I used to really enjoy mechanical tinkering as a younger man, particularly on bikes. Necessity being the Mother of Invention, I learned a lot of mechanical skills as I couldn’t afford to have my bikes or cars fixed by people who actually wanted paying!
When I first came to LA, I was a motorcycle messenger for a couple of years while I “found my feet” (yes I’m legal here so no Guantanamo, thank you). These two years smashed any mechanical desire out of me. Long hours thrashing around the City, looking forward to a weekend, only having to spend that weekend cleaning carbs, servicing, changing tyres, etc., so I could go back out for another week of work. It made me want to throw my tool kit away forever.
The Atom has begun to re-kindle those almost dead embers of interest in tinkering, however. Aside from the obvious beauty of the mechanical components of the Atom and the ability to see many mechanical components actually doing their jobs, there are significant advantages to the Atom in terms of being able to “do-it-myself”.
There are also some significant downsides and foibles. This post will go through some of the issues that have arisen since I got the Atom and the plusses and minuses of the car in relation to them.
The first issue I encountered was the day I first got her home. Basically, the clutch would not disengage and kept driving her.
I had first hand seen that the lack of ground clearance was a massive issue and had to move my trailer to a “hump” to even get the Atom on to the trailer without crunching the tub. I got her home, found a hump, was trying to gingerly back up so as I could stop if the angle was wrong. At that point the clutch bit, I couldn’t disengage and she drove off the trailer. I honestly think that the only thing that stopped the tub crunching was the vacuum created by me clenching my bum!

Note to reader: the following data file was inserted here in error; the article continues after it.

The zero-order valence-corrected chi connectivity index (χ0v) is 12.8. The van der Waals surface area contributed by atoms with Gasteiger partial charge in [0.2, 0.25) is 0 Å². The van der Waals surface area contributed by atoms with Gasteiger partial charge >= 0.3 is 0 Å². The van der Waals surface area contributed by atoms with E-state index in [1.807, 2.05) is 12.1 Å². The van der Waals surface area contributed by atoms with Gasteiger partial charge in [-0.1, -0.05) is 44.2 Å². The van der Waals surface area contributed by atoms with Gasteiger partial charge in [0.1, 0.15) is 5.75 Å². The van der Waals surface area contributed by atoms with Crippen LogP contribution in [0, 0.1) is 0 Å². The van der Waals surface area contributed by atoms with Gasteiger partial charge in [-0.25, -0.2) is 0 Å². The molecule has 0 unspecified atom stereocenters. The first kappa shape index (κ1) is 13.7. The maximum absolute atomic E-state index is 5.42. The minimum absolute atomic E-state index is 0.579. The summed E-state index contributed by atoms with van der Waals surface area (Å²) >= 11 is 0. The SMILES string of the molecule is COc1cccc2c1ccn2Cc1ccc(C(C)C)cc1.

The upside of trying to sort this was that bleeding both ends of the clutch line is a piece of cake. The downside was that it didn’t cure the issue. It seemed that the slave cylinder might be the culprit. If that were the case it was a full “engine out” job with only 40 miles on her. Taking her back to Brammo was a non-starter and they helped me find a place familiar with the Atom locally – TLC.
They had an endoscope that could see into the bell housing. By this time, there was a significant fluid leak. They found the pipe connecting the quick fit to the slave cylinder was not on properly – which they remedied.
Alas, that’s not been the end of the clutch issue. Every once in a while, the clutch still refuses to disengage. As it’s no longer leaking fluid, it points to the master cylinder, which will be replaced this weekend. Never truly knowing where the clutch is going to bite is a bit of a mission on top of the actual driving. It also ruins the street cred when you lurch off at a light too!
Next up, yet another fluid leak coming from exactly the same place. This time it wasn’t clutch fluid as I drew a line on the reservoir to see if I was losing any. I wasn’t and this was a significant leak.